Tmack writes: The last time we had a leapsecond, sysadmins were taken a bit by surprise when a random smattering of systems locked up (including Slashdot itself) due to a kernel bug causing a race condition specific to the way leapseconds are handled/notified by ntp. The vulnerable kernel versions (prior to 2.6.29) are still common amongst older versions of popular distributions (Debian Lenny, RHEL/Centos 5) and embeded/black-box style appliances (Switches, load balancers, spam filters/email gateways, NAS devices, etc). Several vendors have released patches and bulletins about the possibility of a repeat of last time. Are you/your team/company ready? Are you upgraded or are you going to bypass this by simply turning off NTP for the weekend?
reebmmm writes: The Supreme Court upheld the Affordable Care act and it's most contentious provision: the individual mandate. In a split decision, Chief Justice Roberts writing for the majority said the individual mandate survives as a tax.
philip.paradis writes: "According to materials published today, several Rackspace cloud security vulnerabilities have been discovered. Problems with a Rackspace-supplied agent running on cloud servers have been documented, along with a much more severe issue with the method Rackspace has used to generate default root passwords for cloud servers. In short, root password hashes were generated using a legacy hashing function (resulting in cryptographically weaker hashes to start with) and used the system hostname as the first portion of the password.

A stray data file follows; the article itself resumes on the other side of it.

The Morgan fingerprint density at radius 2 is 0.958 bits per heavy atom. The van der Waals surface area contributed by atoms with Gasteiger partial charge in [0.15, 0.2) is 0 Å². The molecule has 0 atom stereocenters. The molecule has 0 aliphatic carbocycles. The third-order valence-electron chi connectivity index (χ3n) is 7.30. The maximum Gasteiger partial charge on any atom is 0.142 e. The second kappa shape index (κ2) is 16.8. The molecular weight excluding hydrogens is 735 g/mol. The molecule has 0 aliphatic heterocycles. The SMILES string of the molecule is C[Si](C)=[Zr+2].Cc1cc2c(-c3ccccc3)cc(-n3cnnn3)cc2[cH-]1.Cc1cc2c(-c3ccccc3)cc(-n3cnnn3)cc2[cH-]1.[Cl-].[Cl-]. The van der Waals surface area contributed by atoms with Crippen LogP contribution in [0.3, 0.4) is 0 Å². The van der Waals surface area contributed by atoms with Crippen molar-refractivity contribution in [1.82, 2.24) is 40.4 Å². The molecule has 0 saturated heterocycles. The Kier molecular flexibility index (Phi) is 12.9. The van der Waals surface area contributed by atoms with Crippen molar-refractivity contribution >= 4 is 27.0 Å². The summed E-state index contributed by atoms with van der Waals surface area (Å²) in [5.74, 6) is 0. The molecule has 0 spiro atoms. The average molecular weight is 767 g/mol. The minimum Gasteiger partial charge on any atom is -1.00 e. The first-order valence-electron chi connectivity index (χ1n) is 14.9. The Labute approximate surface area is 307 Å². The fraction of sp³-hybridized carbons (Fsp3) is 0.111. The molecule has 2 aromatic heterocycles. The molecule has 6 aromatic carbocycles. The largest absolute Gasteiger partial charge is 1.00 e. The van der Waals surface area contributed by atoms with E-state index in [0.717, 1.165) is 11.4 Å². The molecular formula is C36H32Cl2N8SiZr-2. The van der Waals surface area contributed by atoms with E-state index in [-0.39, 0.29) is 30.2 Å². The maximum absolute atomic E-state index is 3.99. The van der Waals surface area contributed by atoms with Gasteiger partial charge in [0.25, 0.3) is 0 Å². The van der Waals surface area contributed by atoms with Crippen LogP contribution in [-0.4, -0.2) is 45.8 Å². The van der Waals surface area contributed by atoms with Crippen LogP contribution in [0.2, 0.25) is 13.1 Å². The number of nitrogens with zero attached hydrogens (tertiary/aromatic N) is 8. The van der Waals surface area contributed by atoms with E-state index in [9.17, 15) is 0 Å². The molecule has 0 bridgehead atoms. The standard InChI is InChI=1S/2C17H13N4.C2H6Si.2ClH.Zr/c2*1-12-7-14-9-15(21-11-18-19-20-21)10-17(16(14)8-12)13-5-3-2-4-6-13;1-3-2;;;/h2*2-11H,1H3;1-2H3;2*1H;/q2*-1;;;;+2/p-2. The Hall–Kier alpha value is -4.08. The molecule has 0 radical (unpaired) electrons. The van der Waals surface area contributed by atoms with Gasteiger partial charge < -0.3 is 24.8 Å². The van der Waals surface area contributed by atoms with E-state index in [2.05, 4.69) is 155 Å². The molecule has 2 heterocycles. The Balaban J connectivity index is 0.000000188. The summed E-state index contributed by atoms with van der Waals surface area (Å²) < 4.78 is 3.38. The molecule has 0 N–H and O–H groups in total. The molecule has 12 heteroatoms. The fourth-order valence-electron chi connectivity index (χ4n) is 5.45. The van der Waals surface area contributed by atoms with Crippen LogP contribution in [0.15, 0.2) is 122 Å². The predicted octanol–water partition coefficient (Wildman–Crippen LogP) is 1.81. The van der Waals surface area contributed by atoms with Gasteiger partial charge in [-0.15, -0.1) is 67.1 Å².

Thus, cloud servers deployed in this manner would only consider the first eight characters of the root password significant, potentially allowing an attacker with simple knowledge of this weakness and the system's hostname to remotely log in via SSH as root. As hostnames are easily determined by a number of means, the potential for damage is significant. Additionally, evidences exists that Rackspace is storing customer root passwords internally in a recoverable format.
These issues were reported to the company, as described in the previously published Rackspace cloud security pre-advisory. To date, Rackspace has apparently mitigated some of the issues for newly deployed instances, but serious questions remain regarding the integrity of servers in the wild which were deployed using the flawed methods. As the company is a large hosting provider with well known IP space, and the time at which these problems were first manifested is unknown, the number of vulnerable servers could be significant."